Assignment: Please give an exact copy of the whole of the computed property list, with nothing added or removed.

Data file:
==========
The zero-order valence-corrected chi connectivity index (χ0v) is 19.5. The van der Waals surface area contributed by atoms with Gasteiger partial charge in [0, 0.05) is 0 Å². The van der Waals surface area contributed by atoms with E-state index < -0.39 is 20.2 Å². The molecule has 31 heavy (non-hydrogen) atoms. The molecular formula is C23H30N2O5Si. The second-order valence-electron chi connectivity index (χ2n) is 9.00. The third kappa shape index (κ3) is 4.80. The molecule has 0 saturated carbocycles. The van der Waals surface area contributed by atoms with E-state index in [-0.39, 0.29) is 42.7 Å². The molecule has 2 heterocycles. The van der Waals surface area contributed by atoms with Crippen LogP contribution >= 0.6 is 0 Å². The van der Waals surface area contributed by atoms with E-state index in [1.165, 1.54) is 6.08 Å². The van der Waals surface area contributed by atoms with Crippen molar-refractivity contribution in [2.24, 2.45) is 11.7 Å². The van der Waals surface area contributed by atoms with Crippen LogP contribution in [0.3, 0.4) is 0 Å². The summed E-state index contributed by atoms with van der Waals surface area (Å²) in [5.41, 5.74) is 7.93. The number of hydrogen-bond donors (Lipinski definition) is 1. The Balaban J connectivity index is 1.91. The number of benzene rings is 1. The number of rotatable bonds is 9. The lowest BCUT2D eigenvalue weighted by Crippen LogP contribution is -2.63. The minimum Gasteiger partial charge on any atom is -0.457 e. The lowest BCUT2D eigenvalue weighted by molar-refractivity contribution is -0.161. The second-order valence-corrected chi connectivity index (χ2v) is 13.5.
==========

The zero-order valence-corrected chi connectivity index (χ0v) is 19.5. The van der Waals surface area contributed by atoms with Gasteiger partial charge in [0, 0.05) is 0 Å². The van der Waals surface area contributed by atoms with E-state index < -0.39 is 20.2 Å². The molecule has 31 heavy (non-hydrogen) atoms. The molecular formula is C23H30N2O5Si. The second-order valence-electron chi connectivity index (χ2n) is 9.00. The third kappa shape index (κ3) is 4.80. The molecule has 0 saturated carbocycles. The van der Waals surface area contributed by atoms with E-state index in [-0.39, 0.29) is 42.7 Å². The molecule has 2 heterocycles. The van der Waals surface area contributed by atoms with Crippen LogP contribution >= 0.6 is 0 Å². The van der Waals surface area contributed by atoms with E-state index in [1.165, 1.54) is 6.08 Å². The van der Waals surface area contributed by atoms with Crippen molar-refractivity contribution in [2.24, 2.45) is 11.7 Å². The van der Waals surface area contributed by atoms with Crippen LogP contribution in [0.3, 0.4) is 0 Å². The summed E-state index contributed by atoms with van der Waals surface area (Å²) in [5.41, 5.74) is 7.93. The number of hydrogen-bond donors (Lipinski definition) is 1. The Balaban J connectivity index is 1.91. The number of benzene rings is 1. The number of rotatable bonds is 9. The lowest BCUT2D eigenvalue weighted by Crippen LogP contribution is -2.63. The minimum Gasteiger partial charge on any atom is -0.457 e. The lowest BCUT2D eigenvalue weighted by molar-refractivity contribution is -0.161. The second-order valence-corrected chi connectivity index (χ2v) is 13.5.